Partnerships and profit sharing are often claimed to motivate workers by giving them a share of the pie. But in organizations of any significant size, the free-rider effects would seem to choke off any motivational forces. This analysis explores how peer pressure oper-ates and how factors such as profit sharing, shame, guilt, norms, mutual monitoring, and empathy interact to create incentives in the firm. The argument that Japanese firms enjoy team spirit because compensation is linked to overall profitability is analyzed. An expla-nation for the prevalence of partnerships among individuals in simi-lar occupations is provided.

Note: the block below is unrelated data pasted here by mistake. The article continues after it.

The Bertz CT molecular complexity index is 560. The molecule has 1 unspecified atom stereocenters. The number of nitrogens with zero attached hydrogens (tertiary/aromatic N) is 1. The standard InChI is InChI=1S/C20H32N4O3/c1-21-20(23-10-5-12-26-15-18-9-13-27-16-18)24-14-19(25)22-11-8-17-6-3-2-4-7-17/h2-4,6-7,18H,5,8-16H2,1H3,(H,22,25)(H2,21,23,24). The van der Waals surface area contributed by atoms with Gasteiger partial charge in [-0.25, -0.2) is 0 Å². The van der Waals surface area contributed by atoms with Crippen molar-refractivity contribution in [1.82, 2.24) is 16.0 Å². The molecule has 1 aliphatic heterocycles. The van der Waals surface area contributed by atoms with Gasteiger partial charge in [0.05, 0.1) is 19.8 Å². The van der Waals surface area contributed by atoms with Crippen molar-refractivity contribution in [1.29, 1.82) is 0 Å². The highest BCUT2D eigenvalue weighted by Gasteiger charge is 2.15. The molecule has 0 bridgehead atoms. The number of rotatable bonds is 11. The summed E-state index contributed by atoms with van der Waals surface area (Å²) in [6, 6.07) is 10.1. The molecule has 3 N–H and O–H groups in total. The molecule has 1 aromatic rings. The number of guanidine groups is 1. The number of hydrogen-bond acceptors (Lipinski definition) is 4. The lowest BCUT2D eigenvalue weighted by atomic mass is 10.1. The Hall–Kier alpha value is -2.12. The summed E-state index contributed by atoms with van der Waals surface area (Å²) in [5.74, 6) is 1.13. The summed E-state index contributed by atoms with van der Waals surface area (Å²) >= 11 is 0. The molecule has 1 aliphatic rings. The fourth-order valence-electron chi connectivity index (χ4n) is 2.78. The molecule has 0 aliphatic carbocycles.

Bibliographical noteFunding Information:
We thank Eugene Fama, Peter Mueser, Kevin J. Murphy, and Sherwin Rosen for helpful comments. Financial support was provided by the National Science Foundation.
© 1992 by The University of Chicago. All rights reserved.